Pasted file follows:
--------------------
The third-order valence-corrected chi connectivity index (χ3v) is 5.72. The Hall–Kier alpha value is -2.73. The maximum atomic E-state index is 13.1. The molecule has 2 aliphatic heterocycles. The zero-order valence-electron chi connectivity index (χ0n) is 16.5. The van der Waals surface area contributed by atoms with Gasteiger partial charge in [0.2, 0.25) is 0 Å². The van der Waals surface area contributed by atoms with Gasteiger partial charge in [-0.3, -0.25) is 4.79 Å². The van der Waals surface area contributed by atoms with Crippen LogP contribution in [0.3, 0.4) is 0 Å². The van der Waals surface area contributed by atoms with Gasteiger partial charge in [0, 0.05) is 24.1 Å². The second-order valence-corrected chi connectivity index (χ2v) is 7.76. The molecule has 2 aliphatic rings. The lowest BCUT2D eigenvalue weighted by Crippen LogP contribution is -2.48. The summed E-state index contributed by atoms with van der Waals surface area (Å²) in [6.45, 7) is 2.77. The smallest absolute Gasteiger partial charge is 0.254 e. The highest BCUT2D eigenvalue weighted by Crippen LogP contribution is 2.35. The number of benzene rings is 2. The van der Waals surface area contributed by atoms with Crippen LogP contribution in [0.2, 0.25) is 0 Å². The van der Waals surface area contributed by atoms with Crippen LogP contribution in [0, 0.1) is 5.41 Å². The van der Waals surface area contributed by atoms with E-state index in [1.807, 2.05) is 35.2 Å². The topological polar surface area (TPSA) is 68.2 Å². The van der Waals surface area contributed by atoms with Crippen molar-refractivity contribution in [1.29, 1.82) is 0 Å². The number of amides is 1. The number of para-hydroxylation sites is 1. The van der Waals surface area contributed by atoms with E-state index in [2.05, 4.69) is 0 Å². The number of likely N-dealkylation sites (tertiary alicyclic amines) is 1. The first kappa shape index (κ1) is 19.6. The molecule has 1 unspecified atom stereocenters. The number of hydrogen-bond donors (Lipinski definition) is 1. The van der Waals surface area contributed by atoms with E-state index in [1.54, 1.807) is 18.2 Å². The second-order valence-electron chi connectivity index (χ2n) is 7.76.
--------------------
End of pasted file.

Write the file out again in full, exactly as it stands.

The third-order valence-corrected chi connectivity index (χ3v) is 5.72. The Hall–Kier alpha value is -2.73. The maximum atomic E-state index is 13.1. The molecule has 2 aliphatic heterocycles. The zero-order valence-electron chi connectivity index (χ0n) is 16.5. The van der Waals surface area contributed by atoms with Gasteiger partial charge in [0.2, 0.25) is 0 Å². The van der Waals surface area contributed by atoms with Gasteiger partial charge in [-0.3, -0.25) is 4.79 Å². The van der Waals surface area contributed by atoms with Crippen LogP contribution in [0.3, 0.4) is 0 Å². The van der Waals surface area contributed by atoms with Gasteiger partial charge in [0, 0.05) is 24.1 Å². The second-order valence-corrected chi connectivity index (χ2v) is 7.76. The molecule has 2 aliphatic rings. The lowest BCUT2D eigenvalue weighted by Crippen LogP contribution is -2.48. The summed E-state index contributed by atoms with van der Waals surface area (Å²) in [6.45, 7) is 2.77. The smallest absolute Gasteiger partial charge is 0.254 e. The highest BCUT2D eigenvalue weighted by Crippen LogP contribution is 2.35. The number of benzene rings is 2. The van der Waals surface area contributed by atoms with Crippen LogP contribution in [0.2, 0.25) is 0 Å². The van der Waals surface area contributed by atoms with Crippen LogP contribution in [0, 0.1) is 5.41 Å². The van der Waals surface area contributed by atoms with E-state index in [1.807, 2.05) is 35.2 Å². The topological polar surface area (TPSA) is 68.2 Å². The van der Waals surface area contributed by atoms with Crippen molar-refractivity contribution in [1.29, 1.82) is 0 Å². The number of amides is 1. The number of para-hydroxylation sites is 1. The van der Waals surface area contributed by atoms with E-state index in [2.05, 4.69) is 0 Å². The number of likely N-dealkylation sites (tertiary alicyclic amines) is 1. The first kappa shape index (κ1) is 19.6. The molecule has 1 unspecified atom stereocenters. The number of hydrogen-bond donors (Lipinski definition) is 1. The van der Waals surface area contributed by atoms with E-state index in [1.54, 1.807) is 18.2 Å². The second-order valence-electron chi connectivity index (χ2n) is 7.76.